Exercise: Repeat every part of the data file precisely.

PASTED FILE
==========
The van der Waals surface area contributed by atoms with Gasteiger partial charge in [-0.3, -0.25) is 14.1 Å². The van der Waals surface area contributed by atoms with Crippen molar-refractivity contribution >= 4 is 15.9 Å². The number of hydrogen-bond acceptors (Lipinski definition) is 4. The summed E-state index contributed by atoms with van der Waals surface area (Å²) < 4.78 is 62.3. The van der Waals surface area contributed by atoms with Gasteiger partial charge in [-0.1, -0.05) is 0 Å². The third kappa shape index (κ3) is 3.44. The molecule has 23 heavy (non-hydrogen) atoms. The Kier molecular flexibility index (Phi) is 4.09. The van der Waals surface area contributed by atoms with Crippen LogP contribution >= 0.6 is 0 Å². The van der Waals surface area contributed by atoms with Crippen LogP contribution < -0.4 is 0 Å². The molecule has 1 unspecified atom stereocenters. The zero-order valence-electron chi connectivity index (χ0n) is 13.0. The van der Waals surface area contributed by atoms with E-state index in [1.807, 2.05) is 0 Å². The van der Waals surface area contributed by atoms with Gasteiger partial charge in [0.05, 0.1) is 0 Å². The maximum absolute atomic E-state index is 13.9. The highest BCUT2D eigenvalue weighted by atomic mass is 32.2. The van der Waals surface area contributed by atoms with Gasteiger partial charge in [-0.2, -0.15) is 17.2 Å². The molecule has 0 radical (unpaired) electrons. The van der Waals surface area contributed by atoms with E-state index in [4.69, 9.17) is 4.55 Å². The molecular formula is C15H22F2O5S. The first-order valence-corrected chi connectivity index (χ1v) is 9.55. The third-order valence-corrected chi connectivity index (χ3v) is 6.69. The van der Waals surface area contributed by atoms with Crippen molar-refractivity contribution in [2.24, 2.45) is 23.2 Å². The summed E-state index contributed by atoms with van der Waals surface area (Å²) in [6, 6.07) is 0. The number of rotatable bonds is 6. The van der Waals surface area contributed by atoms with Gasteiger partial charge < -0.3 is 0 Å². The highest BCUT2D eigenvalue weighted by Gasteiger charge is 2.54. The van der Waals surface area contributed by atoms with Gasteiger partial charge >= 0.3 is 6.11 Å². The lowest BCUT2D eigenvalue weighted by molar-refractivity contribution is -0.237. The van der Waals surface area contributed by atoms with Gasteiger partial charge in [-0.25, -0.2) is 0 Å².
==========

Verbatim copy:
The van der Waals surface area contributed by atoms with Gasteiger partial charge in [-0.3, -0.25) is 14.1 Å². The van der Waals surface area contributed by atoms with Crippen molar-refractivity contribution >= 4 is 15.9 Å². The number of hydrogen-bond acceptors (Lipinski definition) is 4. The summed E-state index contributed by atoms with van der Waals surface area (Å²) < 4.78 is 62.3. The van der Waals surface area contributed by atoms with Gasteiger partial charge in [-0.1, -0.05) is 0 Å². The third kappa shape index (κ3) is 3.44. The molecule has 23 heavy (non-hydrogen) atoms. The Kier molecular flexibility index (Phi) is 4.09. The van der Waals surface area contributed by atoms with Crippen LogP contribution >= 0.6 is 0 Å². The van der Waals surface area contributed by atoms with Crippen LogP contribution < -0.4 is 0 Å². The molecule has 1 unspecified atom stereocenters. The zero-order valence-electron chi connectivity index (χ0n) is 13.0. The van der Waals surface area contributed by atoms with E-state index in [1.807, 2.05) is 0 Å². The van der Waals surface area contributed by atoms with Gasteiger partial charge in [0.05, 0.1) is 0 Å². The maximum absolute atomic E-state index is 13.9. The highest BCUT2D eigenvalue weighted by atomic mass is 32.2. The van der Waals surface area contributed by atoms with Gasteiger partial charge in [-0.2, -0.15) is 17.2 Å². The molecule has 0 radical (unpaired) electrons. The van der Waals surface area contributed by atoms with E-state index in [4.69, 9.17) is 4.55 Å². The molecular formula is C15H22F2O5S. The first-order valence-corrected chi connectivity index (χ1v) is 9.55. The third-order valence-corrected chi connectivity index (χ3v) is 6.69. The van der Waals surface area contributed by atoms with Crippen molar-refractivity contribution in [2.24, 2.45) is 23.2 Å². The summed E-state index contributed by atoms with van der Waals surface area (Å²) in [6, 6.07) is 0. The number of rotatable bonds is 6. The van der Waals surface area contributed by atoms with Gasteiger partial charge < -0.3 is 0 Å². The highest BCUT2D eigenvalue weighted by Gasteiger charge is 2.54. The van der Waals surface area contributed by atoms with Gasteiger partial charge >= 0.3 is 6.11 Å². The lowest BCUT2D eigenvalue weighted by molar-refractivity contribution is -0.237. The van der Waals surface area contributed by atoms with Gasteiger partial charge in [-0.25, -0.2) is 0 Å².